by The Cowl Editor on February 9, 2017
by Brianna Abbott ’17
Feet are growing weary and arms are growing tired. People are running out of clever ideas for signs; but the wave of marchers protesting different aspects of the new Trump administration refuses to ebb. The newest group to join the protests: scientists.
On Earth Day, April 22, there will be a March for Science in Washington, D.C., and over 100 other cities in the United States. And although science and empirical evidence should be championed by all, a march with clear political implications might hurt the scientists more than it helps.
Science has always been eclipsed by politics. The Church didn’t put Galileo under house arrest because his data wasn’t peer reviewed properly. The Scopes Trial didn’t occur due to a lapse in the scientific method.
However, science itself should be completely objective and devoid of bias, and this generation has grown up believing in objective data and has had the privilege of seeing the rise of a belief in science in our technological age. Students who are taught that the mitochondria is the powerhouse of the cell before they are taught how to file taxes naturally view science as objective fact more than any generation before.
That is why the actions of the Trump administration have come with shockwaves of disbelief and anger. Scientists and citizens alike were flabbergasted when pages regarding climate change and environmental conservation were taken down from government websites. Trump appointed former Texas governor Rick Perry as the head of the Department of Energy, a position usually given to a qualified physicist.
The scientific community and social media also panicked when a gag order was placed on federal scientists and federal research grants were frozen, most of which has largely been retracted due to backlash.
These actions have caused scientists to take up arms, believing that the integrity and process of science needs defenders. And when President Trump’s pick for the head of the EPA, Scott Pruitt, has ties to the oil industry and has actually sued the EPA more than once as Oklahoma attorney general, science certainly does need defenders. However, a march is not always the best defense.
Yes, the demonstrations against the Muslim ban have seen pressure and pushback from the administration, and that gives hope that a March for Science will alert the government that scientists are here for the fight and will induce change.
However, there is also a chance that openly politicizing science rather than keeping it objective will be a danger to science in the years to come, especially with a country so divided down party lines.
Although the recent marches have produced some results, a large portion of the country is also growing weary of seeing people taking the streets. They refer to protesters as “sore losers” or “snowflakes,” and the cause of the protestors seems less and less valuable the more that they march. Now, I have no problem with someone calling me a “snowflake” if it means that an immigrant with a legal travel visa is released from an airport; however, it becomes a completely different situation when science is involved.
Science is supposed to be objective and about discovery of the natural world, and can lead to advancement if actions are taken in accordance with scientific principles. However, much like how Galileo was forced to spend the rest of his life in his home, science does not get you very far if no one believes your data, even if it is fact.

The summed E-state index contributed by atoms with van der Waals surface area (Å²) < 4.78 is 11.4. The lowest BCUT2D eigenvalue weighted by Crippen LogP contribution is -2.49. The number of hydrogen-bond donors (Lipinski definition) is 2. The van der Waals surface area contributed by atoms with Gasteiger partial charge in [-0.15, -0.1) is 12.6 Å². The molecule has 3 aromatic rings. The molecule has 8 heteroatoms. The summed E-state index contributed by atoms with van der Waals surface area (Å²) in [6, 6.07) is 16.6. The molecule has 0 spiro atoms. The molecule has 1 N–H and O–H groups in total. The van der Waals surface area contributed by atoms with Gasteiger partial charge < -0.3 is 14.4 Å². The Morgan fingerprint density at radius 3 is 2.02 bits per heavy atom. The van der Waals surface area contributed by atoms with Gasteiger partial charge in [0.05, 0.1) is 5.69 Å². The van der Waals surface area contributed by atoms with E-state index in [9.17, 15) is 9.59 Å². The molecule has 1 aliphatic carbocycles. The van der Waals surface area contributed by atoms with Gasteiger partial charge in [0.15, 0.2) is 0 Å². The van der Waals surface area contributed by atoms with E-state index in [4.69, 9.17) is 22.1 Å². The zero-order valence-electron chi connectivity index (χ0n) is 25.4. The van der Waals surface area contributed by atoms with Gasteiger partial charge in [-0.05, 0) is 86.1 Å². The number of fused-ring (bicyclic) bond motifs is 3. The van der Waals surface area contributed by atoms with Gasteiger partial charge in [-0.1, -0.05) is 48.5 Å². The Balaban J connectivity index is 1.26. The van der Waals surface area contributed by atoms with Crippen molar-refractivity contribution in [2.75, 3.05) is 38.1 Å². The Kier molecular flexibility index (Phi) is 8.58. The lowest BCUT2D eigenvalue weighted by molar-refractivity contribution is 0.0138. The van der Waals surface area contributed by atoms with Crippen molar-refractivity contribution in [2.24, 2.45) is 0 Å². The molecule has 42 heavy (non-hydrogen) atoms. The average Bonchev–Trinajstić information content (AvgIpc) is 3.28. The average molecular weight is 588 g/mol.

In this divided country, the more science becomes associated with the left, the more the far right will dismiss it as fake news and agenda-driven, and the less people will trust the scientific community.
That doesn’t mean, however, that the scientific community shouldn’t fight with everything it’s got to make sure that science is respected and heeded in this country. It just means that a march isn’t the most productive way to get attention.
The way to fight for science is to advocate for it objectively on both sides. It is to raise hell when our grants are taken away through petition or social media in order to get them back. It’s advocating for scientific issues and voting scientists into office from both political sides. It is about making science more factual and less political so that any argument against it cannot stand. It is going into scientific fields, advocating for science in school, and making sure that scientific issues see the light of day instead of getting buried underneath politics.
The way to fight fiction is with objective, nonpolitical fact. Shouting only works if the person you’re trying to convince is willing to listen. The way to fight for science is the same way you do proper science—to support the data and make sure that your unbiased, factual voice is heard in the crowd.
One thought on “A March In The Wrong Direction?”
“The Church didn’t burn Galileo at the stake because his data wasn’t peer reviewed properly.” — Abbott ’17.
The “Church” didn’t burn Galileo at the stake at all.
“Galileo continued to receive visitors until 1642, when, after suffering fever and heart palpitations, he died on 8 January 1642, aged 77.” — Wikipedia
“However, much like when Galileo burned for his “sin,” science does not get you very far if no one believes your data, even if it is fact.” — Abbott ’17
The fate of Galileo’s immortal soul notwithstanding, Galileo was never burned at the stake, by anyone, ever, at any time. His remains weren’t even cremated! If you’re going to write an article about the importance of facts, do your research and find some. Google, it’s out there.
Giordano Bruno was burned at the stake February 17, 1600 – Italian, male, similar occupation, and roughly contemporaneous.
Stadolnik ’10, Cowl A&E and Copy 08′-10′